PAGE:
Late in April, Zumbiel Packaging installed an advanced 56-inch ROLAND 907-6 press with an aqueous anilox coater at its expanded Consumer Packaging Division facility in Hebron, KY. Within weeks the Zumbiel team was consistently running this unique press at its rated capacity of 15,000 sheets per hour.
"That is thousands of sheet per hour faster than any press we have operated in the past. We are ecstatic," said Joe Yock, Vice President and Chief of Operations for Zumbiel. "We have not been going down to the press to coax speeds back up. We have all visited facilities where presses are not always running at speed. In this case visitors walk in and there it is in front of them. Nobody is pushing it, it's just there."
Zumbiel Packaging is the nation’s largest independent package printer. The new manroland press was installed in an 180,000 sq. ft. addition to the Hebron facility which supports the company’s rapidly growing Consumer Packaging Division.
The 7 unit, size 6 ROLAND 900 large format sheetfed press is the first of its kind in the world. It incorporates more than 300 engineering changes from previous models in the line. Its ability to operate continuously at high speeds is made possible by extensive pre- post- and on-press automation including a massive pallet-based high-speed feeder and load changer capable of delivering full loads of material to the press every 12 minutes to keep pace with the units breakneck throughput.
Purchasing the press was not a casual decision. The selection process, which lasted more than a year, involved teams of stakeholders that included not only top management and supervisors but also operators and maintenance staff. They traveled to competitive installations on the east and west coast as well the Midwest. Even though Zumbiel had no previous experience with manroland, they chose the ROLAND 907 press because it presented an opportunity for significant increases in productivity.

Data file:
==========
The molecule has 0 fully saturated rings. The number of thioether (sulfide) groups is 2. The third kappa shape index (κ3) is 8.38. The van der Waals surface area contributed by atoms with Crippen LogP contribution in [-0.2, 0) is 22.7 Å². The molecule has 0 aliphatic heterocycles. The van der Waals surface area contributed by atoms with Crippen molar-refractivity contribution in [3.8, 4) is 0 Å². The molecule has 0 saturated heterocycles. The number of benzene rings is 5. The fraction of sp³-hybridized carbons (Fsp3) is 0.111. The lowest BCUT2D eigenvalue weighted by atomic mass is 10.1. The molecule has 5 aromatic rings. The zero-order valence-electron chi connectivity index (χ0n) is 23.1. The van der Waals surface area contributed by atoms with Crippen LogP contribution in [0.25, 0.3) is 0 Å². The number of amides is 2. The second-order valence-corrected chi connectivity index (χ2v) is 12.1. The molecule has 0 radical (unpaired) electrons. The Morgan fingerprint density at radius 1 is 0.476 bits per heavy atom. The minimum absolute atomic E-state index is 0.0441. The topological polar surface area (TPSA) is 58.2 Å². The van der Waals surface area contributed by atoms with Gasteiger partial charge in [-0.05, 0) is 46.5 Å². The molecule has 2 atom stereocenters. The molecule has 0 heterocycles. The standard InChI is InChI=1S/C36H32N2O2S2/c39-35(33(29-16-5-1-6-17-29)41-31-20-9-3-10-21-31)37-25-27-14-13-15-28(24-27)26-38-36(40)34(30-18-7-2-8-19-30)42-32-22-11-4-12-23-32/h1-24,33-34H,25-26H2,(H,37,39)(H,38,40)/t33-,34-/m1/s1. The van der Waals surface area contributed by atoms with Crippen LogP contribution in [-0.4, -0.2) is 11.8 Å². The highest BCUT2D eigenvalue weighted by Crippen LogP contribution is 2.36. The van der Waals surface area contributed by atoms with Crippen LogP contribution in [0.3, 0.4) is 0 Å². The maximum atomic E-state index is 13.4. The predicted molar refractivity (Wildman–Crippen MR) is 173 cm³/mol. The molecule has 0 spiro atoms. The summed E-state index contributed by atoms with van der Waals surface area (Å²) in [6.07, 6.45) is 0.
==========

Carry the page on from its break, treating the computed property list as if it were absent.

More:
Yock said, “There were many things to consider. Clearly obtaining the highest level of print quality was our first priority. The second was being able to achieve and sustain a world-class level of productivity. We looked at everything from sustainability of color to avoidance of scumming and other print defects. The press also had to be user-friendly so that our crews would be able to understand and move ahead with it rapidly.”
“We involved our crews in the decision-making process from the very beginning because we wanted to have buy-in from the bottom up for selecting such a different technology. We wanted to get our operators acclimated to the fact that this was going to run at far higher speeds than they had been used to. That sudden realization can be a rude awakening for many organizations. All of a sudden you have dumbfounded crews saying 'We're supposed to do what?' However they were already prepared for this."
Zumbiel also took a team of eight to Germany for the commissioning test at the manroland factory late in 2010. This allowed the teams from manroland and Zumbiel to develop strong ties that were quickly renewed when the installation process began during the following year. Yock said that the press ran to Zumbiel satisfaction during commissioning but not to manroland's. At manroland’s insistence additional design changes were implemented so that performance of the press would be even better when it arrived in Hebron.
“I believe our associates see this investment as a reaffirmation of management’s commitment to the organization for the long run. Our crews are excited to see it on the floor and to experience its capability and performance. Those things have created a tremendous amount of enthusiasm and commitment on their part. So they are working hard to take full advantage of the technology and make sure it pays off.
Yock concluded, "The support we have received from everybody in the manroland organization has been outstanding. The press has done everything that we wanted it to do–with phenomenal reliability and quality. And we're loving it."